By Kamal Mamat
My father, who passed away last month at the start of Ramadan, was a member of the Singapore branch of UMNO back in the early 60s.
Later, when Singapore achieved independence, it dissolved and re-emerged as PKMS, an opposition party which is still around today.
Much disheartened by the socio-political events surrounding him after 1965, he slowly dissociated himself from the party.
My father was what we call a man of Zen.
When he was alive, he spoke very little and gesticulated even less. He seems quite at loss to find words to talk about, even to our closest relatives when they came to visit on occasions. He grinned when other people laughed and was a picture of calm in the face of family tragedies.
While Mum wielded the cane willingly, my father could not even muster up more than five decibels from his voice. When he was very angry, he simply switched from Malay to English. It was his code.
A man of culture
He was not like that before, apparently. In the 50s, he was a man of culture. He wrote and directed pantomimes, contributed articles to the press and recited poems to audiences. He had the same enthusiasm when he joined politics but gradually lost the passion as the years went by. He became, unexcitingly, a family man.
When I was growing up, I was frequently told by my father to not talk about politics in school and, in no uncertain terms, to not condemn any member of the government. I was reminded incessantly that walls could hear and not everyone could be trusted. The repercussions, he said cryptically, are not worth the trouble.
In Secondary Three, my form teacher, instead of writing about my grades, wrote a remark in my report book about me needing to ‘learn to be more humble’. My father was very upset. Needless to say, he spoke in English.
As a young adult, I talked to him more frequently. We had discussions on politics and socio-cultural affairs on even terms. Sometimes, when the discussions about politics and policies got overheated, (or rather, I got overheated), he was there to remind me not to transplant my ‘enthusiastic’ ramblings beyond our home.
In one of these sessions, I clearly remember, I retorted back something to the effect that the political environment that we were in then were not the same anymore as compared to those early years, and the culture of fear should be eradicated from each and every one of us.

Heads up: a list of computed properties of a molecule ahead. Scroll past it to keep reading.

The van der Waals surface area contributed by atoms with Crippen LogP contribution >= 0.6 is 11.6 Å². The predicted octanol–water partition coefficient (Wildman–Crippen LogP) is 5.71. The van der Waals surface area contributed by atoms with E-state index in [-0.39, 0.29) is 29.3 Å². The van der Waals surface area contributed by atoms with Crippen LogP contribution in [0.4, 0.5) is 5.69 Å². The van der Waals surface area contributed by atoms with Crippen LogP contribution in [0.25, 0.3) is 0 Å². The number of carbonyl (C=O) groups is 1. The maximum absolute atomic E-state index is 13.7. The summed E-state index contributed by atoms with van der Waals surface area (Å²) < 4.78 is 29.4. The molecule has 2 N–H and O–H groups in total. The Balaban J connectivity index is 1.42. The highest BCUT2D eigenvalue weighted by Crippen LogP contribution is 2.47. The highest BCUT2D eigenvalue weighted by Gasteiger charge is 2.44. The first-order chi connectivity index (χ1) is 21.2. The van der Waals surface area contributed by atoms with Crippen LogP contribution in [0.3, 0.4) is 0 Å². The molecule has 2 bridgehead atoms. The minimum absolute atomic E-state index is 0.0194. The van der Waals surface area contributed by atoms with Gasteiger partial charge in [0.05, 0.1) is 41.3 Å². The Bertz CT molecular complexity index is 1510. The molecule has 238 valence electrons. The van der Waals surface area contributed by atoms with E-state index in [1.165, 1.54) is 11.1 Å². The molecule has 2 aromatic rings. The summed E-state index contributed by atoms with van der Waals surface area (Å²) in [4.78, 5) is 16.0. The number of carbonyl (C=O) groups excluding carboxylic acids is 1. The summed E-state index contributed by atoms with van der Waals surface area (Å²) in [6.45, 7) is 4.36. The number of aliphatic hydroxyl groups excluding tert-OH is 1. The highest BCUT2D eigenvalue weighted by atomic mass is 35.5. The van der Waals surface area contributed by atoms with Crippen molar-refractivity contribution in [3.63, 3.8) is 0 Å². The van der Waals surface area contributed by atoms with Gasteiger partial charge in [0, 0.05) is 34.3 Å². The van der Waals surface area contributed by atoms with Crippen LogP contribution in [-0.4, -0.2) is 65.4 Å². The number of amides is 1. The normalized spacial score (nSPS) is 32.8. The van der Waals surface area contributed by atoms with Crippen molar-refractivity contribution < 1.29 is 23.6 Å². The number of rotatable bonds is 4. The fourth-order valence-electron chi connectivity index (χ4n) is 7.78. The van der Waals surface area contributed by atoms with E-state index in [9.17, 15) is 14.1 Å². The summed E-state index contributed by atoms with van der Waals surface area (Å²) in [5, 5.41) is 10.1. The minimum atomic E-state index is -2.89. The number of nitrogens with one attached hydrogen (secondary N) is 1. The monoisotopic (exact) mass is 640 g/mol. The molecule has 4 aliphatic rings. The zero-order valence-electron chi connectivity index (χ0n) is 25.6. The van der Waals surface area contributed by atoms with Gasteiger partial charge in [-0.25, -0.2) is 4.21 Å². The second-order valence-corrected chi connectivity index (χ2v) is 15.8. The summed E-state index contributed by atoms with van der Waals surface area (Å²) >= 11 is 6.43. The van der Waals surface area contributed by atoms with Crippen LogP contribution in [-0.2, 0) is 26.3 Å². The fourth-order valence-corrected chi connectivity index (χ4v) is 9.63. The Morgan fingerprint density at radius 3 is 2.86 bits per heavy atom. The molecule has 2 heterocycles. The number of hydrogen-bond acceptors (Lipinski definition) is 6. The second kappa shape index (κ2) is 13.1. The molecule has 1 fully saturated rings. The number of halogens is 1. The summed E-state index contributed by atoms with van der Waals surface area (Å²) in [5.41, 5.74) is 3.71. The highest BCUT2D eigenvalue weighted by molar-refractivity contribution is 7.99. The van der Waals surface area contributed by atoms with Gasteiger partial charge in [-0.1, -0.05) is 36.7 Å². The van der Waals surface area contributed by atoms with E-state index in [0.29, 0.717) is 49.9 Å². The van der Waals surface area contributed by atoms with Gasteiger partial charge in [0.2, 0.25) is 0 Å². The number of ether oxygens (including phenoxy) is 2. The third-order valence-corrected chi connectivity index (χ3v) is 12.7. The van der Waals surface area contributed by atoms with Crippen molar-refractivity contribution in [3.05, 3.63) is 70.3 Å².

Caution borne out of experience
That was when his wall of silence crumbled. He told me about his days in politics, the Malaysian leaders he had met and that ‘this Malaysian politician is the son of an earlier politician whom I knew personally’.
Later, in his piece de resistance, he calmly revealed that he was once shadowed by an ISD officer, whose name he could even remember. He could not recall a time during those days in which he was not followed by this shadow. And he did not want that to happen to me.
I did not verify this last bit of my father’s history. I do not wish to, in any case. It is his story, after all. What I know is that ever since the incident, he learned to economise his thoughts and his words. And I learned that for myself too.
As a student of politics now, I perfectly understand the need to have covert intelligence operations in any country, democratic or otherwise. Singapore is no exception, more so since she is such a young nation needing to maintain a sense of security, what with a history of communal violence preceding her independence.
Having said that, I perfectly understand too why our undergraduates, as evident in the NTU-organised forum, are not very willing to open up their mouths, much to Mr Lee Kuan Yew’s bafflement.
Baggage of history
Unlike our foreign scholars who could easily uproot themselves, take the first flight out and return to their respective homelands in times of trouble, local undergraduates have their roots firmly entrenched here.
Encapsulated within these roots are their family structures, their friendships, the shared memories, the educational system and the socio-political culture which they grew up with. These are the very foundations they were presumably told earlier on in their lives not to disturb. Because they simply have no other home to return to. And the last thing they want to do is question the very person who has painstakingly laid these foundations for them.
My father, at least, made sure I remember that.
I do foresee though that the silence of the local undergraduates will diminish in the future, when the baggage of history unburdens itself. There are already many signs pointing me to that direction.
Nevertheless, if my father was still alive, I am not sure that I will dare to articulate my reflections and my thoughts to him. What more to publish them. He would, I suspect, be very upset.
And he will be speaking to me in English.
About the author: Kamal is the latest addition to the TOC’s writing team. He is currently pursuing a PhD in Politics at Queen’s University in Belfast. Kamal describes himself as “your typical brudder, typical Mat, typical Singaporean. Also a son, husband, father and a student of politics.”
Kamal has a blog here.